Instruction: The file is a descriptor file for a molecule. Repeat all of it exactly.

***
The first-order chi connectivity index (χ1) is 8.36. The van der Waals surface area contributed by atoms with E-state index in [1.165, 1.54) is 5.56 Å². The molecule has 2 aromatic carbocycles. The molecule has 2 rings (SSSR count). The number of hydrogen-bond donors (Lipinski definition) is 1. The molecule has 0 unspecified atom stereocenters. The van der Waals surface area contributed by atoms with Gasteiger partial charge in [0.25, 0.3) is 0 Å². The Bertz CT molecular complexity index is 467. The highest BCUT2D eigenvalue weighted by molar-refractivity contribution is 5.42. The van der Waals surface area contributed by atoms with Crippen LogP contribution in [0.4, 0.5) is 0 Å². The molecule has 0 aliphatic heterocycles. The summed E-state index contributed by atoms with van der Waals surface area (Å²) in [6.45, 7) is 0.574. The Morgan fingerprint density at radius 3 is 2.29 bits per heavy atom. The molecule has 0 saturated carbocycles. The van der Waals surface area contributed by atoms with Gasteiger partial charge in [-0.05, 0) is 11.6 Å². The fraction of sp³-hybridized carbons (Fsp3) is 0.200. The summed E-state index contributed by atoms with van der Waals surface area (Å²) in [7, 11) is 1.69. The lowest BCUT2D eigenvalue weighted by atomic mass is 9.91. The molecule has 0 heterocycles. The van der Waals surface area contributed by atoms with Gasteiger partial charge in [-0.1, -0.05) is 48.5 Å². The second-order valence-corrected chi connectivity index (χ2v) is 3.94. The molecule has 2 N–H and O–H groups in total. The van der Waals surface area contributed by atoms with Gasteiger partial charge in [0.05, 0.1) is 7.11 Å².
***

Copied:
The first-order chi connectivity index (χ1) is 8.36. The van der Waals surface area contributed by atoms with E-state index in [1.165, 1.54) is 5.56 Å². The molecule has 2 aromatic carbocycles. The molecule has 2 rings (SSSR count). The number of hydrogen-bond donors (Lipinski definition) is 1. The molecule has 0 unspecified atom stereocenters. The van der Waals surface area contributed by atoms with Gasteiger partial charge in [0.25, 0.3) is 0 Å². The Bertz CT molecular complexity index is 467. The highest BCUT2D eigenvalue weighted by molar-refractivity contribution is 5.42. The van der Waals surface area contributed by atoms with Crippen LogP contribution in [0.4, 0.5) is 0 Å². The molecule has 0 aliphatic heterocycles. The summed E-state index contributed by atoms with van der Waals surface area (Å²) in [6.45, 7) is 0.574. The Morgan fingerprint density at radius 3 is 2.29 bits per heavy atom. The molecule has 0 saturated carbocycles. The van der Waals surface area contributed by atoms with Gasteiger partial charge in [-0.05, 0) is 11.6 Å². The fraction of sp³-hybridized carbons (Fsp3) is 0.200. The summed E-state index contributed by atoms with van der Waals surface area (Å²) in [7, 11) is 1.69. The lowest BCUT2D eigenvalue weighted by atomic mass is 9.91. The molecule has 0 heterocycles. The van der Waals surface area contributed by atoms with Gasteiger partial charge in [-0.1, -0.05) is 48.5 Å². The second-order valence-corrected chi connectivity index (χ2v) is 3.94. The molecule has 2 N–H and O–H groups in total. The van der Waals surface area contributed by atoms with Gasteiger partial charge in [0.05, 0.1) is 7.11 Å².